A Letter to my Hometown

Christie Megill


To My Lovely Hometown,

I am sorry.

I apologize for all of the years I looked at you with disdain, contempt, and frustration. I spent years planning my escape from your suburban grasp, thinking that you were the problem, but it wasn’t you at all – it was me.

I look back at the person I was when I lived here, and now I see things more clearly: I see a lost girl full of pain who desperately needed to find her voice and create her own narrative. At the time, I was afraid that you were dictating my identity – telling me who I should be – instead of allowing me to develop on my own.

Now I’m older, married and with children, and I consider myself fortunate to return to you year after year. I am lucky enough to come back to the same house I lived in for my whole childhood and to now share it with my own kids.

I’m no longer blinded by my misery. I’m finally able to look at you with respect and gratitude for all that you are, and I’m able to look at you with love.

I love your beguiling woods, your peaceful lakes, and your winding roads. I love Main Street and its landmarks, the local library, and the Town Hall with its two dollar movies. I love our ice cream shop, the Little Red Schoolhouse, and the expansive parks where I played as a child. I even love the Starbucks in the center of town.

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It’s true, you are not without your flaws – no place is – but you did not deserve the self-righteous scorn I felt back then. I sat with my friends on Friday nights in parked cars, and we cursed you as the source of all of our troubles. “If only we weren’t here…” we said.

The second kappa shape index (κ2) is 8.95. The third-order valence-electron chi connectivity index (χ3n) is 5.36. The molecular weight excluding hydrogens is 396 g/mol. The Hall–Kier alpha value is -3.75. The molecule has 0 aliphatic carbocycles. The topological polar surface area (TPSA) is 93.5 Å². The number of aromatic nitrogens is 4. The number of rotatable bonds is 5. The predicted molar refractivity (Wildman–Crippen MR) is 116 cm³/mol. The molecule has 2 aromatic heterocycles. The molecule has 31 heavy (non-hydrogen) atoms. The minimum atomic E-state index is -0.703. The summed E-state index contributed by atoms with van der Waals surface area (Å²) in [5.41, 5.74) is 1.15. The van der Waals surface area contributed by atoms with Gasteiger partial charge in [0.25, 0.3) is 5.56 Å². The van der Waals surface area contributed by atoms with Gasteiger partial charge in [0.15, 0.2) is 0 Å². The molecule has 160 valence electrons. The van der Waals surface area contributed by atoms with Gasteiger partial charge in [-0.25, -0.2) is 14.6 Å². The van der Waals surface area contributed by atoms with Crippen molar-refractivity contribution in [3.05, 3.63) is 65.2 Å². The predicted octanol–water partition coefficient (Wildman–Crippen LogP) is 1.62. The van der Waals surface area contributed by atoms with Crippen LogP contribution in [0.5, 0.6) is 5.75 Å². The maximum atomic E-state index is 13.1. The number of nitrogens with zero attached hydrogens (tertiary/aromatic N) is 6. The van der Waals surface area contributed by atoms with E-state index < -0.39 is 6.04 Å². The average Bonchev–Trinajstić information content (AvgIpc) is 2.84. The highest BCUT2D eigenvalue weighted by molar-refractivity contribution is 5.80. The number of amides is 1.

I now know that we all had our own inner demons to work through, which would have been true regardless of where we lived.

Actually, I owe you thanks for those meaningful relationships I formed with kindred spirits during my years here. Many of them remain intact all this time later. Now, we reminisce about the adventures, heartaches, and delights that connected us in our hometown.

I’m visiting you now, once again, and the memories bombard me – the good, the bad, the hurtful, the sweet. Now with a bit of wisdom, I can accept these memories with compassion, especially compassion for myself, and the past version of me.

I know that you have changed as well. Tragedy has struck here, and it would have been all too easy for the town to crumble under its grief. Instead, recent years have seen citizens both present and previous come together in immense town pride and community recovery to nurture what is so special here. This town has meaning for many. It matters.

You give me a sense of place in this world – a sense of where I have been and where I am going. I’ve made major life choices in relation to you, and with your guidance, I know how I want to live my life. Because of the people I’ve known here, I know what integrity looks like, and I know when it’s absent.

I am connected to you, and I’m learning that I’ve kept your good parts within me as I’ve grown.

Thank you, Newtown, CT. Because of you, I am who I am today.


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I spent years planning my escape from your suburban grasp, thinking that you were the problem, but it wasn’t you at all – it was me.

This post was written by Christie Megill exclusively for BonBon Break Media, LLC.

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Christie is a freelance writer and creator of the blog MicroSchoolery. She is a former teacher with a background in elementary education, and she continues to work in and advocate for progressive education. Christie currently homeschools her two young children, finding magic and joyful learning in the wilds of the Pacific Northwest. Her downtime is spent reading, practicing yoga, and writing whimsical children’s stories.